To kick off Peer Review Week 2018, Alice Meadows and Karin Wulf — guest editors for this week — share their vision of the environmental requirements for a diverse and inclusive peer review ecosystem.
In advance of Peer Review week, what are your ideas for ensuring diversity in peer review? Come see what the Chefs had to say and add your ideas to the conversation!
Annotation is increasingly being recognized as a valuable tool in scholarly communications, enabling increased engagement and collaboration and better metrics, and helping improve the quality of scholarly outputs. In this guest post, Heather Staines (Director of Business Development – Hypothes.is) and Alexander Naydenov (Head of Marketing and Co-Founder – Paperhive) tell us why!
We can be certain that, if Elsevier asserts its obvious platform advantages, there is no data firewall that can protect other publishers from Elsevier’s strategic advance.
Thanks to a major new international research study, it’s no longer possible to pretend that predatory journals are not a serious problem that needs serious attention. The question is: do we have the will to confront it?
With the news last week that Elsevier made another strategic purchase with the acquisition of Aries System, owner of Editorial Manager submission and peer review systems, Angela Cochran looks at what happens to societies and smaller publishers when the big competing publishers buy up the previously publisher agnostic service providers.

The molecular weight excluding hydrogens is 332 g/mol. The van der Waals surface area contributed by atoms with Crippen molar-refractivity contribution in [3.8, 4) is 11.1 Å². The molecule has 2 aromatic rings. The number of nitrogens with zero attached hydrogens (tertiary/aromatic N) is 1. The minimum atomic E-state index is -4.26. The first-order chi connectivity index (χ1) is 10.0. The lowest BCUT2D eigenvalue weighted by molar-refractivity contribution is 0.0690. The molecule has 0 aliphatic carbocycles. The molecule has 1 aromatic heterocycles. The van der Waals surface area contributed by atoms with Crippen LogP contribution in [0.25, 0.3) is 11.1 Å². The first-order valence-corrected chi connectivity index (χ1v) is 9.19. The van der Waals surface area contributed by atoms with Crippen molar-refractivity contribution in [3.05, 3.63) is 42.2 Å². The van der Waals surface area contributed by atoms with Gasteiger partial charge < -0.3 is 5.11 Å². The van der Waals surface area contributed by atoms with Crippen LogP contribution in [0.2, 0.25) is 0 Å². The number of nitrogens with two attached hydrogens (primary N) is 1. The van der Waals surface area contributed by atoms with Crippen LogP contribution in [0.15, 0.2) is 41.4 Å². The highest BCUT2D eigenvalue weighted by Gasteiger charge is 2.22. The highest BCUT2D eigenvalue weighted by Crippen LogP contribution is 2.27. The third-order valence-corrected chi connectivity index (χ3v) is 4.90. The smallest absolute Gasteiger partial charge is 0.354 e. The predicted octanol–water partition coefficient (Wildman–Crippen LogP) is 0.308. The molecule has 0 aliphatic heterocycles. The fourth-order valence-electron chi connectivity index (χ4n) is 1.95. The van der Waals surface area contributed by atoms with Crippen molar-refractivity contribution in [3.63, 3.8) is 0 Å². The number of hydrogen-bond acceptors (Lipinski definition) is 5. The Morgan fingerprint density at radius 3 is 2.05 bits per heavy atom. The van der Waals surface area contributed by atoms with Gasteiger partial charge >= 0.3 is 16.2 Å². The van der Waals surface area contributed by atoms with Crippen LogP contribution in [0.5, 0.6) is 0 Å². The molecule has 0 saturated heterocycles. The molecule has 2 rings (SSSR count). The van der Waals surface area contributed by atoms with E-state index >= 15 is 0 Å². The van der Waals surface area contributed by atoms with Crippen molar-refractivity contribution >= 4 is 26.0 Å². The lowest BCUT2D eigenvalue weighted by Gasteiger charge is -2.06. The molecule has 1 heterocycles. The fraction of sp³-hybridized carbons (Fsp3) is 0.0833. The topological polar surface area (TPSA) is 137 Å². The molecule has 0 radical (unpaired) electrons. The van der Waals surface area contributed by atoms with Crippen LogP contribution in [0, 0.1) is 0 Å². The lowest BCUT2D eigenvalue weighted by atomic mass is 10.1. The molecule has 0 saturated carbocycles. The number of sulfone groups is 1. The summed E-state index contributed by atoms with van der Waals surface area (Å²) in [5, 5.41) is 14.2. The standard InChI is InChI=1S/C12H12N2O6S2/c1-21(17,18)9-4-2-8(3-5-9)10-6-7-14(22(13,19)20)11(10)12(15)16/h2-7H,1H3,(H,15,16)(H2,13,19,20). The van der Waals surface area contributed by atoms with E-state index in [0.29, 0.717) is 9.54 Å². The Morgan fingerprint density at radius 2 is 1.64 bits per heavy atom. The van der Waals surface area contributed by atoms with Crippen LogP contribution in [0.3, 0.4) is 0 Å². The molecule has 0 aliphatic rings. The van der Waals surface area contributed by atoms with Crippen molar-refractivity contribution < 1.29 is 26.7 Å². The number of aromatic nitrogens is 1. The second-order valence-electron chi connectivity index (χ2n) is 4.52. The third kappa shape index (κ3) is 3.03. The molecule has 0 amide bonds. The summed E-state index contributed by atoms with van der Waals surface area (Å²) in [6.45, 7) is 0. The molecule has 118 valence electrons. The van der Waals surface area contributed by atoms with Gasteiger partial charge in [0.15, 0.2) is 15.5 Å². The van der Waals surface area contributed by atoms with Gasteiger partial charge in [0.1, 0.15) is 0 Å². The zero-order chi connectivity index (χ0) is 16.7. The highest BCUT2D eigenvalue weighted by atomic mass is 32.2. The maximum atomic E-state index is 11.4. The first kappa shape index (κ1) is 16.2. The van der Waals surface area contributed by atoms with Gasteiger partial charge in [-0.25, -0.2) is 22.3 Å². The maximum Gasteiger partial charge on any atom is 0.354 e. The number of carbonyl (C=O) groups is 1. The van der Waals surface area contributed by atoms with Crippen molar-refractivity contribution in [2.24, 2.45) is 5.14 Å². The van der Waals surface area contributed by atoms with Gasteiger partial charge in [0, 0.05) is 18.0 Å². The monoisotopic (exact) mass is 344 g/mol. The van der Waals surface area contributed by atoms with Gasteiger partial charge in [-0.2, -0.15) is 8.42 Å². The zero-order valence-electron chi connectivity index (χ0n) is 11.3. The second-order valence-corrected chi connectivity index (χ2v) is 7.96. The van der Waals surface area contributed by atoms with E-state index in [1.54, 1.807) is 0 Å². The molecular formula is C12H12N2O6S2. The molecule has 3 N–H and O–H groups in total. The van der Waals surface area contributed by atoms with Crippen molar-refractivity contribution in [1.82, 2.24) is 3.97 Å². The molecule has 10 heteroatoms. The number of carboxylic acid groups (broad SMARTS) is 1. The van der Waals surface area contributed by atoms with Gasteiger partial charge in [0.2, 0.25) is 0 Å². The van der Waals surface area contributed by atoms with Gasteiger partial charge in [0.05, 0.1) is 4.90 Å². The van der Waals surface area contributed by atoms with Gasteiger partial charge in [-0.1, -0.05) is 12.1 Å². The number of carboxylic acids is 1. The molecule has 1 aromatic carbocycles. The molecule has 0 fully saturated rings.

Elsevier’s acquisition of Aries Systems sends shockwaves through the industry, but is it really that surprising?
Recent coordinated investigatory journalism articles, along with separate regulatory actions, are squeezing predatory publishers. But are the root causes being addressed?
Peer Review Week 2018 takes place September 10-15. Find out more about the theme, how you can get involved, and what we will be doing to celebrate here on The Scholarly Kitchen in this post by Alice Meadows
HighWire’s John Sack discusses MECA, a framework for best-practices development in manuscript transfer across systems.
An author found that the relevant journals were unwilling to publish an article of historical research that found evidence for a surprising and somewhat controversial proposition about the founding of the University of Utah. So what did she decide to do with her article? Something rather unusual, it turns out.
Editors are in a position of power to coerce authors to cite their journal and personal papers. Can algorithms help detect misconduct when authors and journal staff are unwilling to speak out?
Kent Anderson looks at an innovative approach to peer review that has expanded, changed review approaches, and impressed authors.
Mark Edington suggests that the scholarly communications community needs clear definitions and standards for how peer review is performed, and that transparent reporting on peer review should be a standard part of a publication.
Google’s journal about artificial intelligence (AI) coming from editors and authors associated with Google and Google Brain raises questions about conflicts, vanity publishing, and Google as a media company.